Tim Wirth, US Congressman and Senator from Colorado from 1974 to 1992, was one of several Democrats elected in a Post-Vietnam War reaction to conservative politics. He represented Boulder and the Denver suburbs in the U.S. House of Representatives from 1975–1987.
In 1986, Wirth ran for the U.S. Senate, earning the Democratic nomination unopposed to replace Sen. Gary Hart, and going on to defeat fellow U.S. Representative Ken Kramer by a narrow margin. In the Senate, he focused on environmental issues, particularly global climate changeHe chose not to run for re-election in 1992, citing in a front page cover story in the Sunday New York Times Magazine (August 9, 1992), frustration with the ever-increasing role of money in politics to the exclusion of focus on public policy.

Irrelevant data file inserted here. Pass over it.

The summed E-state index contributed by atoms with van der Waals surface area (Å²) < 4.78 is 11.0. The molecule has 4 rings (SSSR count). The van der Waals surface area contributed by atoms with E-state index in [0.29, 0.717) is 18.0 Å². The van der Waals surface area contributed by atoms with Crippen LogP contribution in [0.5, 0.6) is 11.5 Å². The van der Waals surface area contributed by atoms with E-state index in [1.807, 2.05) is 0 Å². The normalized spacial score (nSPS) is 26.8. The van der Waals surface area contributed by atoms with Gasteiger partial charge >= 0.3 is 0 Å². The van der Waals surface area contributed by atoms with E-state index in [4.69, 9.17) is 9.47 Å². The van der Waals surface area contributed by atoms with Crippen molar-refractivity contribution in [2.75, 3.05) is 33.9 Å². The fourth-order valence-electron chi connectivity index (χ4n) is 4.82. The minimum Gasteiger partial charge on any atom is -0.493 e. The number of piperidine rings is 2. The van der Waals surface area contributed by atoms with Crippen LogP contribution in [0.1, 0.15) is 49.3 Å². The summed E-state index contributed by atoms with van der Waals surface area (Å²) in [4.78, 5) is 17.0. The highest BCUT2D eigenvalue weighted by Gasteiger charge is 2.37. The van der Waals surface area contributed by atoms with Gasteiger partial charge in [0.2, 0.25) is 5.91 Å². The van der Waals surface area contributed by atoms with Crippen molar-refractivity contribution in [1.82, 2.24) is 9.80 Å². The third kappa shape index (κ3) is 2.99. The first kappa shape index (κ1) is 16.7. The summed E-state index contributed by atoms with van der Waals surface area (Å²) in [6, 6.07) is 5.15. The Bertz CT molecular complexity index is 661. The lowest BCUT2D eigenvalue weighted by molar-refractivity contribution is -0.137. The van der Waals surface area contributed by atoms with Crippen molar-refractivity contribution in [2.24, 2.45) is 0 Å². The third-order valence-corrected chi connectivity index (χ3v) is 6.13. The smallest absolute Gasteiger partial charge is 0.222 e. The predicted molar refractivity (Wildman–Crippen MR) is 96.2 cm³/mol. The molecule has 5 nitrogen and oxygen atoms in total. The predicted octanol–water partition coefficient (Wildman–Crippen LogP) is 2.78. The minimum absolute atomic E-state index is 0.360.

Tim Wirth's service in Congress included leading the fight against restarting plutonium operations at the Rocky Flats Nuclear Weapons Plant; developing a National Energy Policy to reduce dependence on foreign oil and promote alternative fuels; the Clean Air Act of 1990; reordering domestic priorities, in particular education and children's health; the building of Denver International Airport; bringing major league baseball to Colorado; and campaign finance reform.
The Tim Wirth papers at the CU Boulder Archives include the gamut of Wirth's career from press clippings to drafts of speeches.
The University of Colorado Boulder Libraries will celebrate the centennial anniversary of the Archives on June 6, 2018. This is story #15 in our series: 100 Stories for 100 Years from the Archives!